2. Description of the Prior Art

In order to obtain a printed board, an electrically insulating substrate such as phenolic resin, epoxy resin, or the like, coated with copper foil on its upper and lower side surfaces, is formed with holes that pass through the substrate at predetermined points thereof. The the substrate is then subjected to a photoetching treatment so as to effect a required connection between upper and lower circuitry patterns through the holes. Thus, the aimed printed board is obtained.

In the manufacturing process of forming such printed boards, a process of filling up the through holes formed therein with etching resist ink is one of factors that determine the final quality of products. Heretofore, the filling process has been conducted by, for example, methods illustrated in FIGS. 2 to 4.

According to the method of FIG. 2, masking tapes are applied to such portions as positioning holes for a pattern printing, end faces of a printed board, and the like which it would be troublesome to fill up with the ink. Then, one roller 4' of a pair of rollers 4, 4' for rotary drive is partially soaked in etching resist ink 3 stored in a tank 5, and thereafter a substrate 1 formed with through holes 2 is passed between the rollers 4, 4'. After completion of filling up the through holes 2 with the ink 3, that ink 3 which is sticking to the surface of the substrate 1 is wiped out by passing the substrate between a pair of squeezing blades 6, 6'. Then, the ink 3 thus having filled up the through holes 2 is surplus cured, and cured ink 3' is abraded off by means of an abrader, buff, brush, or the like and the substrate finally washed with water.

The method of FIG. 3, in which like parts are denoted by the same reference numerals, renders unnecessary such work as taping the positioning holes, the end faces of the substrate, and the like. According to this method, a substrate 1 coated with copper foil on its side surfaces and having through holes 2 formed at fixed points is mounted on a base 8 with a required space 7. A mask 10 formed with holes 9 is superposed on the substrate 1 such that the holes 9 coincide with the through holes 2, so that there is effected a covering over positioning holes 11 formed on peripheral edges of the substrate 1 for subsequent processes and on end faces 12. A squeezer 13 is passed over the mask 10, for application of pressure onto the surface of the mask 10 thus superposed, so that the through holes 2 are filled with ink 3 by way of the holes 9. Then, the mask 10 is taken off, and after curing the ink 3, excess cured ink is removed by abrading and washing as in the foregoing method.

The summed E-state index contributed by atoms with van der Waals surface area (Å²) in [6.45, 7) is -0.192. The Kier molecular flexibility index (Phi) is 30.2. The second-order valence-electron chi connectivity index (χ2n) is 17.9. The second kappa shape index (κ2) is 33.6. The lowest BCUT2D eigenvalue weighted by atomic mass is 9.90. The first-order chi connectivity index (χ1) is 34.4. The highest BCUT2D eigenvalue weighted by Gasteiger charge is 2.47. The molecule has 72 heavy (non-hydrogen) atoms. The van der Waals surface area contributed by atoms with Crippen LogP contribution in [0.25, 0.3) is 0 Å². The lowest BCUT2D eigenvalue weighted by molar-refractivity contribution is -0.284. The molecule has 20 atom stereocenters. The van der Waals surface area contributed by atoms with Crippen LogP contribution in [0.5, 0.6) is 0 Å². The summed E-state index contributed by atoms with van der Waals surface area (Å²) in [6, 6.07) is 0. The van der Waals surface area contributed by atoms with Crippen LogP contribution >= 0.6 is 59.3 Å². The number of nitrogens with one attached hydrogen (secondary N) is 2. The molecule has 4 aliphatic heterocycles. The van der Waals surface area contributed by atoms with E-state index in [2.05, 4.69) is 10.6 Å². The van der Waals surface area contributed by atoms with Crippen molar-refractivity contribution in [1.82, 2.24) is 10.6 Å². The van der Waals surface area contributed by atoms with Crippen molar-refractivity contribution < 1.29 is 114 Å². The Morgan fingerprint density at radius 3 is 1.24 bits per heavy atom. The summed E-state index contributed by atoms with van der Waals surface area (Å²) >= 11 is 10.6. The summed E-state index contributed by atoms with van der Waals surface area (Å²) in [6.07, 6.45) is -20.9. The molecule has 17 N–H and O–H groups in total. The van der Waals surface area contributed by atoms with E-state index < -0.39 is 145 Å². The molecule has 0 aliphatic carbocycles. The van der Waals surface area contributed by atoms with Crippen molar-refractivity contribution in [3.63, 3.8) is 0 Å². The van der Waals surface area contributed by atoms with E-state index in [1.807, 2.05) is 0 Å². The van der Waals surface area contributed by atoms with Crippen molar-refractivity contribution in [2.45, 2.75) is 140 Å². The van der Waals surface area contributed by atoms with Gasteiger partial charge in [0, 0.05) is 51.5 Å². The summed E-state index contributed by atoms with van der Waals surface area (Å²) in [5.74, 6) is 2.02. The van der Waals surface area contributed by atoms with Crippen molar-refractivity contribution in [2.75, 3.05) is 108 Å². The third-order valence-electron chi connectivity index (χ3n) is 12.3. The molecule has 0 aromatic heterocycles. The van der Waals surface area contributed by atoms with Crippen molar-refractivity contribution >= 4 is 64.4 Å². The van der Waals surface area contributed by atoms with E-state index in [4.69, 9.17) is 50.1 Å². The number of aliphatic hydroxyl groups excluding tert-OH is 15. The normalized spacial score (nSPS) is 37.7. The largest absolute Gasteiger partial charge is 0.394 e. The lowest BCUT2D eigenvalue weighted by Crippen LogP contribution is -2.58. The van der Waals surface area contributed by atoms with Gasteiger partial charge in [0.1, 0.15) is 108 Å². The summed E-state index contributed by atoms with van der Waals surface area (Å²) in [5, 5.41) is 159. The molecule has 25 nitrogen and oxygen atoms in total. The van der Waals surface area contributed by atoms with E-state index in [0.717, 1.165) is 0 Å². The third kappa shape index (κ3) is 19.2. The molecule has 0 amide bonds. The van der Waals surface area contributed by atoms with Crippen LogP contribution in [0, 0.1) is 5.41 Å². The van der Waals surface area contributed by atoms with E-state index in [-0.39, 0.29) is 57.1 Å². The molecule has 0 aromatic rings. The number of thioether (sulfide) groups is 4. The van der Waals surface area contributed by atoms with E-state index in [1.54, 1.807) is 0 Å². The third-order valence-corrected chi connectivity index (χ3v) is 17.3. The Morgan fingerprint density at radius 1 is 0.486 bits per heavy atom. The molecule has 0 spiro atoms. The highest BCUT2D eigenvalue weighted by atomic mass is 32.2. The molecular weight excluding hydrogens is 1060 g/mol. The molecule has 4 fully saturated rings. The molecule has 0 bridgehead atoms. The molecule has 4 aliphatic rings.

Furthermore, according to the method of FIG. 4, in which like parts are also denoted by the same reference numerals, steps are taken for covering at least positioning holes 11 on the peripheral edges and end faces 12 of the substrate 1 with a mask plate 13; arranging a first squeezer 14 and a second squeezer 14' across the substrate 1; and filling up the through holes 2 with the ink 3 by squeezing the substrate 1 with the first squeezer 14 for application of pressure to the substrate 1 while constantly keeping the second squeezer 14' behind the first squeezer 14 in the proceeding direction so that the second squeezer 14' can support the substrate 1 and at the same time scape off excess ink passed from the through holes 2.

However, the following problems are encountered in conducting the process of filling up the through holes by the use of a commercially available adhesive tape according to the method illustrated in FIG. 2:

(1) While it is possible to mechanize the taping process, it is extremely difficult to mechanize the process of peeling off the tape that adheres to a substrate after curing of the ink filled within the through holes. Because the adhesive tape would be in a state of being welded due to exposure to high temperature during the process of ink curing, even manual peeling of such tape is hard to effect and mechanical peeling all the more so. Thus the difficulty in mechanization of the peeling process is an obstacle to automatization of the printed board manufacturing process that includes the process of filling up the through holes.